Last fall, Congress passed the Military Commissions Act; it prohibited any non-citizen in US custody whom the president designated as an “enemy combatant” from going to court and exercising the most basic human rights. Then President Bush signed the Military Commissions Act of 2006, it did not protect or defend the Constitution by suspending Habeas Corpus, a legal principle that dates back to the Magna Carta and the cornerstone of our Constitution. The right to appear in court and ask the government to show that they have grounds for your arrest. This prohibition on filing a writ of habeas corpus has meant that individuals who have been in the custody of the United States for more than five years continue to be held without significant judicial review.
The “Constitution” is clear about the right to trial. In fact, there is only one reference to habeas corpus, citing: “The privilege of the writ of habeas corpus will not be suspended unless in cases of rebellion or invasion the public security requires it.”
Senator Patrick Leahy (D), Vermont said: “The bill before us would not just suspend the great injunction, the great injunction, the writ of habeas corpus, it simply removes it permanently.”
Olbermann said: “Okay, maybe the debate wasn’t that considerable. However, Countdown has learned that habeas corpus actually predates the Constitution, which means it’s not just pre-9/11 thinking, too. is the thought of the 4th of July.
These days, no one could have imagined that enemy fighters could one day attack Americans on native soil. In fact, Countdown has obtained a partially redacted copy of a colonial “declaration,” which indicates that at the time, depriving us of a trial by jury was actually considered sufficient cause to start a war of independence based on the then fashionable idea of that “freedom” was an inalienable right.
But today, thanks to modern post-9/11 thinking, those rights are now fully alienable, for your protection. “
Concerned Americans should ask Congress to restore the centuries-old writ of habeas corpus. The vote of your elected official is critical to the success of this initiative. Your voice in support of due process and the rule of law is needed to let Congress know that the United States you believe in does not hold people indefinitely in the executive’s judgment. Our ancestors founded this America in opposition to tyranny and oppression. Has this president now become the oppressor? When due process is sacrificed to fight so-called tyrants and terrorists, we become less safe here at home.
Why do Americans have to sacrifice our fundamental right to due process just because this president thinks we should? This very freedom from basic habeas corpus due process is what has separated us from the rest of the uncivilized world and from true tyrants, like Hitler, Stalin, Castro, Noriega, and now Chávez. These same freedoms are the basic foundation on which this country stands. This very basic freedom should not be a victim of America’s War on Terror. Rather, it is one of the guiding principles that separates us from terrorists and must be restored immediately to safeguard our image as a beacon of hope.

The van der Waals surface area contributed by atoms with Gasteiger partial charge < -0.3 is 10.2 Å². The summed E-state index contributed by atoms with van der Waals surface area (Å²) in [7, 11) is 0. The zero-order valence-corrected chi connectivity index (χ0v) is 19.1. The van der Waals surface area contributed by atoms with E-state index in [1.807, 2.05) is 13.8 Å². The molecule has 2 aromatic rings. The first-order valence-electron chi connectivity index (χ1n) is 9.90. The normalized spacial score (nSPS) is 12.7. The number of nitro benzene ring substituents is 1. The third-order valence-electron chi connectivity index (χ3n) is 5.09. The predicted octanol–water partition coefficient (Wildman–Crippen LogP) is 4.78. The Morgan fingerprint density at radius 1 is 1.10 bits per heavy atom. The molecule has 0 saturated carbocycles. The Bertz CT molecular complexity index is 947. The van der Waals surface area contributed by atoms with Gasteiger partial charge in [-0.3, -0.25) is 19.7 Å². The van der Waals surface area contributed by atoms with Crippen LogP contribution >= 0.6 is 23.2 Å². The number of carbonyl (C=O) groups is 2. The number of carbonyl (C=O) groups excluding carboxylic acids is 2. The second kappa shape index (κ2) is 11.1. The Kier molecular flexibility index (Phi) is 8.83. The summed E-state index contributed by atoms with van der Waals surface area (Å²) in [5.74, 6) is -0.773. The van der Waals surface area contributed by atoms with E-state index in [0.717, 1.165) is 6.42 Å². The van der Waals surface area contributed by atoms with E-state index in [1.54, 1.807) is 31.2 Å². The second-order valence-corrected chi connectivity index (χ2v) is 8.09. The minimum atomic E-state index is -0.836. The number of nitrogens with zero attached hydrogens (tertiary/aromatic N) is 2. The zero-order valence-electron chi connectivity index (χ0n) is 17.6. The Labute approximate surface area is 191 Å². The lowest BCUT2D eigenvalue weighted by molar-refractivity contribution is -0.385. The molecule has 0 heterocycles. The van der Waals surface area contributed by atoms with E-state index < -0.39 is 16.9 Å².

In “Countdown” Keith Olbermann examined the Military Commission Act of 2006 and what it does to habeas corpus. According to Olbermann, “the president has now succeeded where no one has before. He has managed to end the writ of habeas corpus.” That action does nothing less than end the Bill of Rights. Because the Mark Foley story began breaking out on the night of September 28, and erupted the next day, many people may not have noticed the bill passed by the Senate that night.
Passage of the bill in accordance with the White House gives Bush the power to effectively deal with America’s enemies, those who seek to harm the country. According to Olbermann “He has been very clear about who he thinks he is.”
The MCA deprives all detainees designated as illegal enemy foreign combatants of the right to file a writ of habeas corpus to challenge the legality of their detention before an independent court or to seek redress for ill-treatment, including torture. Detainees have the right to appeal decisions made by CSRTs or military commissions to civilian courts, but detainees who are not brought before them have no way of getting a court to hear their claims. This provision also applies to detainees who were not tried after their release; detainees who are not brought to trial have no way of seeking rectification or compensation for their incarceration, even if they are ultimately acquitted of any crime.
This provision echoes the Detainee Treatment Act of 2005, which prohibited detainees at Guantanamo Bay from submitting future habeas corpus challenges to their detention or the conditions of their detention.
Concerned Americans should do the right thing and support efforts to restore habeas corpus in HR 1415, the Constitution Restoration Act of 2007 = 110 & size = full), which provides for the effective prosecution of terrorists and guarantees due process.
Reach out to your congressman with the message that “due process” is a fundamental right and that abolishing Habeas Corpus is fundamentally wrong. Ask her to support the Constitution Restoration Act of 2007, HR 1415, co-sponsored by Jerry Nadler (D-NY), Jane Harman (D-CA), Janice Schakowsky (D-IL), Sheila Jackson-Lee (D- TX ), Keith Ellison (D-MN), Barney Frank (D-MA) and Barbara Lee (D-CA), who will provide effective prosecution of terrorists and guarantee due process rights.